Partitioning learning method. In short, clustering is the

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Last updated: September 13, 2019

Partitioning MethodsSamantha O’NeillMSC in Applied Science and Data AnalyticsInstitute of Technology Blanchardstown [email protected]

itb.ieAbstractThe purpose of this paper is torecent current trends in clustering algorithms. There is a focus on portioningmethods in particular k-means. Alternative methods to k-means are proposed toachieve better results based on the type of data being analysed. Influencessuch as distance and similarity measures are discussed.

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Finally, the evaluationof clustering algorithms is outlined.Section 1.IntroductionClustering is a highly regarded unsupervised learningmethod. In short, clustering is the grouping of objects within a dataset basedon an intrinsic similarity between the objects.

Unlike classification where thegroups are predefined, clustering does not work based on the group being knownin advance instead the algorithm decides the optimal way to group the data. Ingrouping objects with a high similarity in to a cluster the objects must becompared with objects in other clusters to compare the dissimilarities betweenthem.  Clusters are defined in severaldifferent ways generally based on their distance. A well separated cluster isdefined as a set of objects such that a given object in a cluster is closer toevery other object in that cluster than to any object not in that cluster, thiscloseness is the similarity. Centre based clusters are said to contain a set ofobjects such that an object in the cluster is closer and more like the centrecluster compared with the centre of any other cluster. Clusters have manycharacteristics that help define them.

Clusters considered density based clustersare dense regions of points separated by low density regions. Clusters can haveshared properties, this is when a cluster has a shared common property.The ability to group objects in a dataset together isimportant across many industries ranging from interdisciplinary areas such asbiology, mathematics, business and medicine.

In business, many marketers useclustering to discover customer groups based on their buying patterns, thisallows the business to create better marketing campaigns that target the rightsegment of their audience. Advances in medicine have seen the use of clusteringfor image analysis. The positron emission tomography (PET) scan has hadclustering techniques applied to aid distinguishing between areas of tissue andblood. Across industries the goal of clustering is the same, which is to creategroups based on object instances and allocate each one to an appropriate group.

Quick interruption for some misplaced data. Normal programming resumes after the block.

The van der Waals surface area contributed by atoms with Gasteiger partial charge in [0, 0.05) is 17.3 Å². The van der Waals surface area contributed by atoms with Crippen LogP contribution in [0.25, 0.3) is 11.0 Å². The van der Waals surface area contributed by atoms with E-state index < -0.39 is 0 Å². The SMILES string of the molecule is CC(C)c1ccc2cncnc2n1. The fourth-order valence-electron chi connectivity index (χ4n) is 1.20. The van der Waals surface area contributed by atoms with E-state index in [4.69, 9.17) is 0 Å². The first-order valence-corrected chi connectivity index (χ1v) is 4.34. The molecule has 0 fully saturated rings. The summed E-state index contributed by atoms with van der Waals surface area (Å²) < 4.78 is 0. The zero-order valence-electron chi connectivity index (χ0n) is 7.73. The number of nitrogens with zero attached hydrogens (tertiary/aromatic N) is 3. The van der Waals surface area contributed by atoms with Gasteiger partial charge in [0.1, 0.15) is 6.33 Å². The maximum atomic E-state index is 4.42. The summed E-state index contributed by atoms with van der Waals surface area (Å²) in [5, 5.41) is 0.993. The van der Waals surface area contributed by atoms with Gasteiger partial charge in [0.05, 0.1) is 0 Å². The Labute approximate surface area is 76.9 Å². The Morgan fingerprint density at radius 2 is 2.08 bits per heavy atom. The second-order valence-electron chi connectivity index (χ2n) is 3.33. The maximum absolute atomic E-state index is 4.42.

Section 2 of this paper focuses on the various clusteringtechniques as well as potential changes that enhance the overall clusteringmethod. k-means is a type of partition clustering method, looking at this, anexplanation of how the algorithm works is outlined in section 3. Jain, A.K outlines that the main objective of clusteringdata is to examine and determine the real grouping of objects, points and setsof instances within a dataset (Jain, A.

K). Based on this discussion drawing aparallel based on similarity amongst objects is the central factor for acluster. In section 4 of this paper defining similarity based on measurementsof distance between the objects will be looked at.As clustering has no known class label attached it is saidto be much more difficult than supervised methods such as classification(Saxena et al). The complexity lies with being able to determine which group anobject belongs to why the label is absent. Based on this this are numerousparameters that need to be considered for clustering and evaluated to determineif they are a good fit.

This can often lead to higher computational cost as itis more time consuming. Determining what is a “good” cluster is imprecise basedon the nature of the data and the data mining objective. Clustering validationwill be covered in section 5 by examining the different evaluation methods. Section 2. ClusteringTechniquesIn this section, a brief overview of clustering techniqueswill be examined. Rokach, L. suggested that there is a need for differentclustering approaches in handling clustering techniques due to there being noprecise definition as to what a cluster really is (Rokack, L).

Clusteringtechniques are divided in to groups based on their approach. Some of thoseclustering groups include portioning methods, hierarchal methods, grid-basedmethods, density based methods and model-based methods. 2.1 HierarchicalMethodsIn hierarchical clustering methods, the clusters are formedby grouping data objects into a tree of clusters.

There are two approaches toachieve this referred to as bottom up and top down. Hierarchical methods arefound in two forms divisive hierarchical clustering and agglomerativeclustering (Murtagh, F.).2.1.1 Divisivehierarchical clustering Divisive hierarchical clustering is the top down approach.

Every object is put in to a cluster to begin with. The clusters are thensubdivided and broken up to put all objects into smaller clusters oftenreferred to as sub clusters. This approach is continued until all objects havebeen placed in its own cluster or until it satisfies certain criteria for theobject to be ended. The criteria for ending a condition is based on a range ofdeciding factors including maximum size of the cluster and the number ofclusters required.2.1.2 AgglomerativeclusteringAgglomerative clustering it the bottom up approach. Thisinvolves giving every object its own cluster to begin with.

These singleclusters are then joined together until all objects are in a single cluster oruntil it satisfies certain criteria for the object to be ended. The clustersare merged at the smallest distance between neighbouring clusters.2.

1.3 Determining theMerge and Split Points for Hierarchical Clustering MethodsTo further group hierarchical clustering methods there are afew linkages to be considered that can assist in achieving better results(Jain, A.K). The most commonly used methods of these linkages are based onsimilarity measures and are briefly discussed in the proceeding sub segments.

Themethods used to merge and split points has the biggest impact on clusterdefinition.2.1.3.1 SingleLinkage ClusteringOften referred to as the nearest neighbour method it is thelinkage between two clusters based on the distance between the closest pointsthat are in the different clusters.